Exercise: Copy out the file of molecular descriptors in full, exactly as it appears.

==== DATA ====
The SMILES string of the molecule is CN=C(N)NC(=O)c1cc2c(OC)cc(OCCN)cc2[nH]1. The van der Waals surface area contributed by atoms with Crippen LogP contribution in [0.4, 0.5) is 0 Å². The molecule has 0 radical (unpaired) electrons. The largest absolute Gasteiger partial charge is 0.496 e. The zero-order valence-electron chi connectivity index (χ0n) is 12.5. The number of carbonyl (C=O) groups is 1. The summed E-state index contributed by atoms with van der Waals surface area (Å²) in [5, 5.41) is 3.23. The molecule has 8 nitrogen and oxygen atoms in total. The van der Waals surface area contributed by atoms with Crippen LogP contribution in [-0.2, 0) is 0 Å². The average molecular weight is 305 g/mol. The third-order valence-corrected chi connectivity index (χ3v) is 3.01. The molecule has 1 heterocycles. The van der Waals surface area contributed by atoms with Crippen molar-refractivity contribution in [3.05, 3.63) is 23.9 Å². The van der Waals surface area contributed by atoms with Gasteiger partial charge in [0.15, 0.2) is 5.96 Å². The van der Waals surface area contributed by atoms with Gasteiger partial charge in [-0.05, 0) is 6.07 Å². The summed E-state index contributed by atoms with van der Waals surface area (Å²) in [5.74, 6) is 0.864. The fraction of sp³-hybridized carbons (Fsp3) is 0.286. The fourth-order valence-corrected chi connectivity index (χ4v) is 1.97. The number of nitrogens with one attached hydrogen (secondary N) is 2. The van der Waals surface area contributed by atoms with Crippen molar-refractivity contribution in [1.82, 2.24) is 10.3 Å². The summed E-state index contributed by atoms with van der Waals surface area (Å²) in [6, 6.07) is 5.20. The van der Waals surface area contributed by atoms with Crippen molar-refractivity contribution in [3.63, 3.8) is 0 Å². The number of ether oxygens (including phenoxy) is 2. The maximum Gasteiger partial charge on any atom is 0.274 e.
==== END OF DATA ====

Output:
The SMILES string of the molecule is CN=C(N)NC(=O)c1cc2c(OC)cc(OCCN)cc2[nH]1. The van der Waals surface area contributed by atoms with Crippen LogP contribution in [0.4, 0.5) is 0 Å². The molecule has 0 radical (unpaired) electrons. The largest absolute Gasteiger partial charge is 0.496 e. The zero-order valence-electron chi connectivity index (χ0n) is 12.5. The number of carbonyl (C=O) groups is 1. The summed E-state index contributed by atoms with van der Waals surface area (Å²) in [5, 5.41) is 3.23. The molecule has 8 nitrogen and oxygen atoms in total. The van der Waals surface area contributed by atoms with Crippen LogP contribution in [-0.2, 0) is 0 Å². The average molecular weight is 305 g/mol. The third-order valence-corrected chi connectivity index (χ3v) is 3.01. The molecule has 1 heterocycles. The van der Waals surface area contributed by atoms with Crippen molar-refractivity contribution in [3.05, 3.63) is 23.9 Å². The van der Waals surface area contributed by atoms with Gasteiger partial charge in [0.15, 0.2) is 5.96 Å². The van der Waals surface area contributed by atoms with Gasteiger partial charge in [-0.05, 0) is 6.07 Å². The summed E-state index contributed by atoms with van der Waals surface area (Å²) in [5.74, 6) is 0.864. The fraction of sp³-hybridized carbons (Fsp3) is 0.286. The fourth-order valence-corrected chi connectivity index (χ4v) is 1.97. The number of nitrogens with one attached hydrogen (secondary N) is 2. The van der Waals surface area contributed by atoms with Crippen molar-refractivity contribution in [1.82, 2.24) is 10.3 Å². The summed E-state index contributed by atoms with van der Waals surface area (Å²) in [6, 6.07) is 5.20. The van der Waals surface area contributed by atoms with Crippen molar-refractivity contribution in [3.63, 3.8) is 0 Å². The number of ether oxygens (including phenoxy) is 2. The maximum Gasteiger partial charge on any atom is 0.274 e.